What I believe is likely though is that repeated attempts to inflate our way out of another Depression will continue to prolong the time required to fix the problem. It is my sincere belief that we are about to discover what Japan has been discovering, namely that there is no way out of a deflationary spiral than to let the markets do their work. Any attempt to override the natural forces of markets by printing money, rigging stock or gold prices will only prolong the agony and delay the recovery. This should be no great new discovery for Americans who were brought up with free market indoctrination. Yet even Milton Friedman now seems to be selling out to this line of thinking. Apparently he is not willing to face the reality of what is about to hit us. Apparently Dr. Friedman cannot stomach the thought that the Austrians were right when they maintained that it is impossible to limit money supply growth to 2% or 3% without the discipline of gold. Going "Cold Turkey" is the only way to recover. Yet our economy.

Accordingly we continue to stay put with our current Model Portfolio, though we are entertaining the idea of finding some room to make an allocation to the Rogers International Raw Materials Fund, which we will tell you more about in our April issue.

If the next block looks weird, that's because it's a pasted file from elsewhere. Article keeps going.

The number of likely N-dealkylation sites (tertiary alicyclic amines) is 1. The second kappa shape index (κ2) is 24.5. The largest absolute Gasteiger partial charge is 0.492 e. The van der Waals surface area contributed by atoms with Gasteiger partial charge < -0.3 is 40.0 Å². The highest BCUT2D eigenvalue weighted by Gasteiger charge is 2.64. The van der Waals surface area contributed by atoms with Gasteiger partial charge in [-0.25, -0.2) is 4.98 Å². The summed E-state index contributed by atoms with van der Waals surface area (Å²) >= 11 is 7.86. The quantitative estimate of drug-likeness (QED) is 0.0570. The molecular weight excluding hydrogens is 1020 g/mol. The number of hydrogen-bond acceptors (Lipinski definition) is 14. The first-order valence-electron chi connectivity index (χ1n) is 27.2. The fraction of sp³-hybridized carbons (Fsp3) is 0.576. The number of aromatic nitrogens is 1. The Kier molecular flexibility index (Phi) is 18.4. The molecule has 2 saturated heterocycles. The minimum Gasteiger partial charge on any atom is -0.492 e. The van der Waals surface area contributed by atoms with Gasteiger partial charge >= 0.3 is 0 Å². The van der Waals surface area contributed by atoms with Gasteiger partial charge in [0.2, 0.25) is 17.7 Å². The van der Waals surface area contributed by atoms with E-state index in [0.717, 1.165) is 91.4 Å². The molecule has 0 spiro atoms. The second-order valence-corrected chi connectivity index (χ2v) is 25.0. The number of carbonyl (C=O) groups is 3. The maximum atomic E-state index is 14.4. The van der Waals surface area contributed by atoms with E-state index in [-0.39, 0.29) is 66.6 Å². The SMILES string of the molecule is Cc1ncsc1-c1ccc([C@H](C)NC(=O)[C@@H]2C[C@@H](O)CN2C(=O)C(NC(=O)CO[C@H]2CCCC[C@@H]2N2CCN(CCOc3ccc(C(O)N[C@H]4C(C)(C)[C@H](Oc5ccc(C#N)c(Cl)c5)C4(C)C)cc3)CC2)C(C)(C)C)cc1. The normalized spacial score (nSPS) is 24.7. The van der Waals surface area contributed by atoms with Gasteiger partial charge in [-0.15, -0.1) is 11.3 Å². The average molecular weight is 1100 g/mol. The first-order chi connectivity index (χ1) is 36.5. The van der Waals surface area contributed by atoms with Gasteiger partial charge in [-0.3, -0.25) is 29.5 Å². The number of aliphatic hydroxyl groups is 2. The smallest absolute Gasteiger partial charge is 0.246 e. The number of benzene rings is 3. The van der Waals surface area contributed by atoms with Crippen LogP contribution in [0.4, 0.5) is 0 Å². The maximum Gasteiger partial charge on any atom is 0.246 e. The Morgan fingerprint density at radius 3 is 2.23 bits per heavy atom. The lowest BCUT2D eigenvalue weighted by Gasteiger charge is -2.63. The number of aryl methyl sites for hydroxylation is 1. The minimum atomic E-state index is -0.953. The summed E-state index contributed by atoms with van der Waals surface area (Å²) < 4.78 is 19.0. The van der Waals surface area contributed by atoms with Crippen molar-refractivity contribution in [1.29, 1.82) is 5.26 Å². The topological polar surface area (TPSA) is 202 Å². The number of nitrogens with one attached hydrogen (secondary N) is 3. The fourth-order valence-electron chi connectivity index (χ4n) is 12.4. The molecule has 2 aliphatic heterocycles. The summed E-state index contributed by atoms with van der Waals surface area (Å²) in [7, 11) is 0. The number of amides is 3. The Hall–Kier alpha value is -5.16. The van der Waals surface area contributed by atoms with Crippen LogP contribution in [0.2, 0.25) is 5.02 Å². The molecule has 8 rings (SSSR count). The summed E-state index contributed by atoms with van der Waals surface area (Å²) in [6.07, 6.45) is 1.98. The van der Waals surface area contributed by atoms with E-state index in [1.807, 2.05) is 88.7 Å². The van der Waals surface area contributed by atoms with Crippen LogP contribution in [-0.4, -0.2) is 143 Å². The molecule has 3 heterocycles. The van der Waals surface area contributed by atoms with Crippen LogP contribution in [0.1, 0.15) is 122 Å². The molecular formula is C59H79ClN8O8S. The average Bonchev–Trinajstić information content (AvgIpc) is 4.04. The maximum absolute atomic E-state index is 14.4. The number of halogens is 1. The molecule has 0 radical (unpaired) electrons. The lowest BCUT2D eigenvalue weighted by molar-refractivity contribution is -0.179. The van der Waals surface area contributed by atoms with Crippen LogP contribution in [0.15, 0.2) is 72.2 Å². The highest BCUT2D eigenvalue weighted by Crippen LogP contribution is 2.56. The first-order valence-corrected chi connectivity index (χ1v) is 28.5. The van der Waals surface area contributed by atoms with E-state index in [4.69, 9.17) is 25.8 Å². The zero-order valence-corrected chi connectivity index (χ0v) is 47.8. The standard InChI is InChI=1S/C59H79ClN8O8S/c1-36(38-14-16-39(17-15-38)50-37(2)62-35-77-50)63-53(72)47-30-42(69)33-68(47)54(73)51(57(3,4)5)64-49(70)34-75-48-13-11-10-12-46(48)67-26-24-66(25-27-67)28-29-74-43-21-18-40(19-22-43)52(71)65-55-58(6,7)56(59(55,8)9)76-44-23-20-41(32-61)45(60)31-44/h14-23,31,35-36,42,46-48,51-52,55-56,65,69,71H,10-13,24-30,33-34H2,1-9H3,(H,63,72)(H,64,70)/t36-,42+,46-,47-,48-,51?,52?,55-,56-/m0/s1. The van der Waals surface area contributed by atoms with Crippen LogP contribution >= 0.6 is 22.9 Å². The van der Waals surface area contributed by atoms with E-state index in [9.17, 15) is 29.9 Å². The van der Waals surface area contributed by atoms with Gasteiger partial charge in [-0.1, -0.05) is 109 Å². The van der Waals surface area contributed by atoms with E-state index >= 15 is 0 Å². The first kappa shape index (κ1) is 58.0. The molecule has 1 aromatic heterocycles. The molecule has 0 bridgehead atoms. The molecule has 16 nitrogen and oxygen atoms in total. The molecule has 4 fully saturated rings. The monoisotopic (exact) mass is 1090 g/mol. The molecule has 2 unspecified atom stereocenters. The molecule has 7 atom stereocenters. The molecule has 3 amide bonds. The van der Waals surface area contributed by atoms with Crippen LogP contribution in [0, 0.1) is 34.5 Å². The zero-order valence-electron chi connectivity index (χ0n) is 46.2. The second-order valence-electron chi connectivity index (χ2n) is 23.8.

Jim Rogers on Gold & Raw Materials.

Jim Rogers has some very outspoken ideas about gold. He is bullish on gold, but at this stage at least he is not as bullish on gold as he is commodities in general. His fund has a 3% weighting in gold bullion. We think his relative lack of enthusiasm for gold is in part because he doesn't understand the extent to which the bullion banks have already dishorded the yellow metal to keep the price down. We think he isn't yet aware of the enormous short position the gold bullion banks are about to face, thank to the endless gold carry trade they were encouraged to engage in. Getting money at ½% with a guarantee from Mr. Greenspan that "Central Banks will continue to lease out increasing amounts of gold should the price begin to rise," was too good to pass up. It was a heck of a party as long as it lasted. By my oh my. What a hangover these fellows are about to experience!

Never subjected to the emasculation of his God given talent by an increasingly intrusive corporate fascism that threatens to destroy us all, as a regular on CNBC, I recall Jim providing high quality information to investors unequaled by few others on the tube. Thank God people like Jim Rogers still exist in America. He is not only a financial genius, but he is willing to share his insights with others. In my view, that makes him a national treasure. As editor of this newsletter, I am grateful and humbled that this Wall Street giant was willing to share his views with the readers of J Taylor's Gold & Technology Stocks by way of the following interview, conducted on March 24, 2002.